MINNEAPOLIS -- It shouldn't have been him. He shouldn't have been the one sinking 3-point shots, scoring off steals and tallying 13 points in the fourth quarter.
Jimmer Fredette was not supposed to be the player responsible for the Kings' comeback. Ask anyone. He had been on the bench for two recent games. He's not athletic. He's not fast. His game doesn't translate to the NBA. He's a bust.
But Fredette is 22 years old. He's played exactly 509 minutes in the NBA. He's most likely practiced with his team fewer than 50 times.
It seems a bit early to be making those pronunciations about the No. 10 pick in 2011's NBA draft, the winner of every National Player of the Year award in the 2010-11 college season, the reigning top scorer in NCAA men's basketball. That list of accolades goes on and on.
For Fredette, the NBA has been a harsh reality, a far cry from the screaming fans at BYU's Marriott Center and the "Jimmer-mania" that defined college basketball just a year ago. But on Tuesday night in Minneapolis, things looked a little different for the rookie point guard. Not only was he the catalyst behind the Kings' comeback albeit a failed one but he also took the court against Derrick Williams, the second overall pick last summer, a player with a bright NBA future.
And here's the thing: For all those supposedly damning flaws, Fredette outplayed Williams.
In fact, Fredette has averaged 22.1 minutes and 8.7 points per game this season to Williams' 18.3 and 7.6. Yet no one is accusing Williams of ineptitude, of a lack of athleticism. That's partially because Williams looks the part from a distance, it's impossible to see his braces and bashful smile while Fredette appears diminutive, his skinny legs and pulled-up socks screaming, "I don't belong here." But it's also because Williams' career has to this point followed a more traditional arc.
The worst Williams has faced are accusations that he might not be making the most of his opportunities or capitalizing on his minutes. But he gets to use the excuses that Fredette is denied: he's a rookie, he's learning two positions. Give him time.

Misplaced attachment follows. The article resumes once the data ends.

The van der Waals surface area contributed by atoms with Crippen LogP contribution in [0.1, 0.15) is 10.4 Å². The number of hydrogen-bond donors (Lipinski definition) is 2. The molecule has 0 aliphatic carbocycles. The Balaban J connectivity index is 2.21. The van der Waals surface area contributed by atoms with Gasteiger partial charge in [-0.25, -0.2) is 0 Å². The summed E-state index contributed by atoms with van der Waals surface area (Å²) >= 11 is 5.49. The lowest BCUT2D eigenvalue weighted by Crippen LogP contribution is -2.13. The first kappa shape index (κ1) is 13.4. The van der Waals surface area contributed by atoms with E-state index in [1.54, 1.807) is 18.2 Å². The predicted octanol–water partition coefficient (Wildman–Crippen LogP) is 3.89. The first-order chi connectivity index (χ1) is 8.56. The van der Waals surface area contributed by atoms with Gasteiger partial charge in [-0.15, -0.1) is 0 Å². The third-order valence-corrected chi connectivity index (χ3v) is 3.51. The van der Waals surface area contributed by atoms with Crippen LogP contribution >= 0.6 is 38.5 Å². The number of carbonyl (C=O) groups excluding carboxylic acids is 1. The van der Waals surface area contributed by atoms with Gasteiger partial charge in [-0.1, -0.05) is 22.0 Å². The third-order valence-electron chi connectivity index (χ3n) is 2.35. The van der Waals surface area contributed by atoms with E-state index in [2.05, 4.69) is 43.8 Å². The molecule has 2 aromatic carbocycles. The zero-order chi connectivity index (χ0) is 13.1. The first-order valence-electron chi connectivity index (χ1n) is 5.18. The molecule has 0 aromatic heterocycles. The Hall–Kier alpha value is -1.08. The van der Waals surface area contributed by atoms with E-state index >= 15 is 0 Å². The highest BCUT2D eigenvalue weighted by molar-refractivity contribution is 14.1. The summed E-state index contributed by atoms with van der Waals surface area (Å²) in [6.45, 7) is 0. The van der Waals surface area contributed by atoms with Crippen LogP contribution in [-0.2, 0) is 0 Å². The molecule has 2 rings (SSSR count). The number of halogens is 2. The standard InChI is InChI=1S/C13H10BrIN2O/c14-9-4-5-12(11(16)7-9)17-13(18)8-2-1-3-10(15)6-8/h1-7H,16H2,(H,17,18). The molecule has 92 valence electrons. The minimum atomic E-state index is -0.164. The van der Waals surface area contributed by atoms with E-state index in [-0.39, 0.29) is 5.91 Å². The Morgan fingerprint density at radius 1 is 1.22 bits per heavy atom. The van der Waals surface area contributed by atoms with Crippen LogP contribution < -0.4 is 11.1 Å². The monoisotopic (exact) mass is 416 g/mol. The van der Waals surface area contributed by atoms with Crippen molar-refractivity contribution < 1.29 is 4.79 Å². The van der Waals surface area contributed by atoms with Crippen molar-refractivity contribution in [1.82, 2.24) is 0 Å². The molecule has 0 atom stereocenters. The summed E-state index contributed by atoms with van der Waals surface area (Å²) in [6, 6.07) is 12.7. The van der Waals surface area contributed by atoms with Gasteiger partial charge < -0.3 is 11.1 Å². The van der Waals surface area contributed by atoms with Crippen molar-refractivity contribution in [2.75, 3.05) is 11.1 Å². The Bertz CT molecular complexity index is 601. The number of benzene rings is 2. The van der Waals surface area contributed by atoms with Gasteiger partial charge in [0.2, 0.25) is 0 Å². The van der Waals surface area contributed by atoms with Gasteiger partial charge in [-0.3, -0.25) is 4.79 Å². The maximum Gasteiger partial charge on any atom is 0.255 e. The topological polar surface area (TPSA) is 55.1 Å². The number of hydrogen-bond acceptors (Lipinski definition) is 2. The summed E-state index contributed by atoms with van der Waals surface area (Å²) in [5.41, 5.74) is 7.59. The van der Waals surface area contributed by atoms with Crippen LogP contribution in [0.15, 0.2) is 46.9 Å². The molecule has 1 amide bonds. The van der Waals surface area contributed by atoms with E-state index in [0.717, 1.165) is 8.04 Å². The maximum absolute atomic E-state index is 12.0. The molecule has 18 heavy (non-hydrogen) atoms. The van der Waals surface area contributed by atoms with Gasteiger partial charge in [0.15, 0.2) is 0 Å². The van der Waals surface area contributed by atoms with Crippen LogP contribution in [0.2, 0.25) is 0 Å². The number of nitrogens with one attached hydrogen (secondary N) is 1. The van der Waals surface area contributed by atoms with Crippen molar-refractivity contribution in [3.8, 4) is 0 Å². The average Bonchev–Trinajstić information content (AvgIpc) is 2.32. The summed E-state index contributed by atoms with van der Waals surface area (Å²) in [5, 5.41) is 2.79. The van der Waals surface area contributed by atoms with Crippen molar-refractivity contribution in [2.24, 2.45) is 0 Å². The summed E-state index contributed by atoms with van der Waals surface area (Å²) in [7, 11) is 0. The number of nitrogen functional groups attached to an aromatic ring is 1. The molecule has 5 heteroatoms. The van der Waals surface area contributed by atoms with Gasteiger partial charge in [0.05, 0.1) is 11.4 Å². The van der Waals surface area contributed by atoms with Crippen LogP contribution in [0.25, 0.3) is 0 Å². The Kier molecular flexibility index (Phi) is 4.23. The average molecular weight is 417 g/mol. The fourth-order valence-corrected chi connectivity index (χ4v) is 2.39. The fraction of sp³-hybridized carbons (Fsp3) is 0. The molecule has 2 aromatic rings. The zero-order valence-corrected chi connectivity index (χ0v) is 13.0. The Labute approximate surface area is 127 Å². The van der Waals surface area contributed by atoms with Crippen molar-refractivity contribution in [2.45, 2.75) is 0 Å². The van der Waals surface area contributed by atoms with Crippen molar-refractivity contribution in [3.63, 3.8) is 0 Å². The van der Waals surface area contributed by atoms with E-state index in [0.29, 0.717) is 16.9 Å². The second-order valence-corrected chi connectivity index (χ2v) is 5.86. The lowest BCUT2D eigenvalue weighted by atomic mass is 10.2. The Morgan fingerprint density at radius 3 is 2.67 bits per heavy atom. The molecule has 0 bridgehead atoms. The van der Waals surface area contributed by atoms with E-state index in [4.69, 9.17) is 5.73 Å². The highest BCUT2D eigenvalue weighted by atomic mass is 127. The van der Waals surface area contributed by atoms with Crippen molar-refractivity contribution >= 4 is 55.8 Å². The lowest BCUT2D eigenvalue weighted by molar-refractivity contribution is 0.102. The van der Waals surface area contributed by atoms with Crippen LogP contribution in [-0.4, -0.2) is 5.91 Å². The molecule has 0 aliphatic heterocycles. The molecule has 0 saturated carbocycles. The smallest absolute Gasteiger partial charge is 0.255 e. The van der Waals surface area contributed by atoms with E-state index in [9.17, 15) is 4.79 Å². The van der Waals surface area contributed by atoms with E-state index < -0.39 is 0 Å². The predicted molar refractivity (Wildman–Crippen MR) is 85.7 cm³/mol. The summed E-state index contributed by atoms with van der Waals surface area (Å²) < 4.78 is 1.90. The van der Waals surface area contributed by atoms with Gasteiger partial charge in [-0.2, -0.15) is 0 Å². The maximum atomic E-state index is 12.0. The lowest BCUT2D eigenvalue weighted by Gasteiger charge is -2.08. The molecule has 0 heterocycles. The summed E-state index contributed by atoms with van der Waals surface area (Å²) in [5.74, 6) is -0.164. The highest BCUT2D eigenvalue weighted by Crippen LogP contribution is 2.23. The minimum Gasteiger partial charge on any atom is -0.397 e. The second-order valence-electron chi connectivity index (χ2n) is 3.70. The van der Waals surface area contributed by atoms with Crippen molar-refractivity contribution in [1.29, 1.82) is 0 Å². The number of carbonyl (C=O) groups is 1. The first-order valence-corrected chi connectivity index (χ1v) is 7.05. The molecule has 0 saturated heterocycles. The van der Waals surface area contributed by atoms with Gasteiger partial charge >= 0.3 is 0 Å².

Williams, who faced Fredette and BYU during his time at the University of Arizona, said that he thinks Fredette's game will translate to the NBA over time. He compared Fredette to J.J. Reddick, who's found more success than his critics ever predicted playing in Orlando.
"That's to be kind of tough," Williams said of the criticism Fredette is facing. "I think for a lot of rookies, you don't really get different opportunities, especially with the rookie transition. We got a week of training camp. With Jimmer and I'm not just saying Jimmer, because I needed it, it really did hurt. I think a lot of people are being too critical."
But Williams didn't arrive in Minnesota having been the biggest celebrity in college basketball for the past year. He was popular, sure, but a casual NBA fan might still have known little about the forward when he donned his Timberwolves hat on draft night in New York.
"In college, I had a pretty big fan base," Williams said. "But I don't think that anybody in the nation had a fan base like Jimmer. His college stadium every game, it was packed. People just wanted to see him play."
Sacramento coach Keith Smart agreed that the precedent Fredette set in college has hurt him in the NBA, through no fault of his own. Fredette arrived in Sacramento with many expectations attached to his name, but in the end, he's still a rookie who suffered from an abbreviated training camp. The core of his game is his shooting ability, and in college he was able to take as many as 30 shots per game. He could miss 10 and still end the night with 40 points. That's a luxury few NBA players and even fewer rookies will ever have.
"Jimmer's going to be fine," Smart said. "He's going to be OK in the NBA."
Fredette will be fine, as will Williams. Right now, Williams is nothing more than a wild-card type of player, Smart said, whose game has yet to come to fruition. But he's allowed to struggle, to negotiate his role on the Timberwolves. He's just another highly touted rookie, and he was never a cultural phenomenon like Fredette. Minnesota coach Rick Adelman pointed out that Williams is hardly the first No. 2 pick to enter the NBA without earning playing time right away, and he certainly won't be the last. But there aren't fans in every road stadium wearing Williams' jersey and chanting his name. There aren't piles of magazines from last spring collecting dust in doctors' offices and on coffee tables with Williams' picture on the cover. So though he was a higher overall pick, the expectations aren't as pressing. The bar hasn't been set for Williams as it has for Fredette, and right now, that's a good thing for the Timberwolves' rookie.
Right now, at least. Fredette proved on Tuesday night that his situation can fuel him. He was benched in two full games last week, the first time that had happened to him since high school, and it hurt. But instead of wallowing, he read the Timberwolves defense and took advantage of it, and though his comeback wasn't enough for the win, it was enough to remind the crowd that Jimmer Fredette isn't a bust. At least not yet.
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